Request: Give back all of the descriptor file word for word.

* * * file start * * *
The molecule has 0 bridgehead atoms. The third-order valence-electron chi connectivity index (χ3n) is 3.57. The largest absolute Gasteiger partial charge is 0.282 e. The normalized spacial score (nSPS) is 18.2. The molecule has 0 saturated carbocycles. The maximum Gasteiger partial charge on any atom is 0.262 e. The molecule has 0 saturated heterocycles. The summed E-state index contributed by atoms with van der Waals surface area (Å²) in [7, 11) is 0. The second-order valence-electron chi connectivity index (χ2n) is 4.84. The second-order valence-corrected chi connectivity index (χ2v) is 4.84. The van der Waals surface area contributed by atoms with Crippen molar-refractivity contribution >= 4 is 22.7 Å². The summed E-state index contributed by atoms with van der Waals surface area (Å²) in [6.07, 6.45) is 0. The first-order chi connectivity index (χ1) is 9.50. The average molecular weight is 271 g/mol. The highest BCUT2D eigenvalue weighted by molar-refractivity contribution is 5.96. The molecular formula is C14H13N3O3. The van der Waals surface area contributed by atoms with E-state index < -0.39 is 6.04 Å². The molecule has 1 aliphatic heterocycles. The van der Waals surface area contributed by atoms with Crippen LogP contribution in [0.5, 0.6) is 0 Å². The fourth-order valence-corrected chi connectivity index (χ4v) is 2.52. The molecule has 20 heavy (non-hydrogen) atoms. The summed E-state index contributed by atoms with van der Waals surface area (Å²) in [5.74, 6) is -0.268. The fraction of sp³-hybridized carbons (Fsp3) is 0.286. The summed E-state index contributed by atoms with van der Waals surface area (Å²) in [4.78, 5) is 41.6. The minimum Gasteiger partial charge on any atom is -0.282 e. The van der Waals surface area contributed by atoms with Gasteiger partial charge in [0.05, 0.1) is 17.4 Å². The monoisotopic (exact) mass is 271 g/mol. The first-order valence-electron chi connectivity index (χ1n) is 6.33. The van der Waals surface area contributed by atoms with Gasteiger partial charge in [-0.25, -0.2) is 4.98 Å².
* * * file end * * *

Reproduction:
The molecule has 0 bridgehead atoms. The third-order valence-electron chi connectivity index (χ3n) is 3.57. The largest absolute Gasteiger partial charge is 0.282 e. The normalized spacial score (nSPS) is 18.2. The molecule has 0 saturated carbocycles. The maximum Gasteiger partial charge on any atom is 0.262 e. The molecule has 0 saturated heterocycles. The summed E-state index contributed by atoms with van der Waals surface area (Å²) in [7, 11) is 0. The second-order valence-electron chi connectivity index (χ2n) is 4.84. The second-order valence-corrected chi connectivity index (χ2v) is 4.84. The van der Waals surface area contributed by atoms with Crippen molar-refractivity contribution >= 4 is 22.7 Å². The summed E-state index contributed by atoms with van der Waals surface area (Å²) in [6.07, 6.45) is 0. The first-order chi connectivity index (χ1) is 9.50. The average molecular weight is 271 g/mol. The highest BCUT2D eigenvalue weighted by molar-refractivity contribution is 5.96. The molecular formula is C14H13N3O3. The van der Waals surface area contributed by atoms with E-state index < -0.39 is 6.04 Å². The molecule has 1 aliphatic heterocycles. The van der Waals surface area contributed by atoms with Crippen LogP contribution in [0.5, 0.6) is 0 Å². The fourth-order valence-corrected chi connectivity index (χ4v) is 2.52. The molecule has 20 heavy (non-hydrogen) atoms. The summed E-state index contributed by atoms with van der Waals surface area (Å²) in [5.74, 6) is -0.268. The fraction of sp³-hybridized carbons (Fsp3) is 0.286. The summed E-state index contributed by atoms with van der Waals surface area (Å²) in [4.78, 5) is 41.6. The minimum Gasteiger partial charge on any atom is -0.282 e. The van der Waals surface area contributed by atoms with Gasteiger partial charge in [0.05, 0.1) is 17.4 Å². The monoisotopic (exact) mass is 271 g/mol. The first-order valence-electron chi connectivity index (χ1n) is 6.33. The van der Waals surface area contributed by atoms with Gasteiger partial charge in [-0.25, -0.2) is 4.98 Å².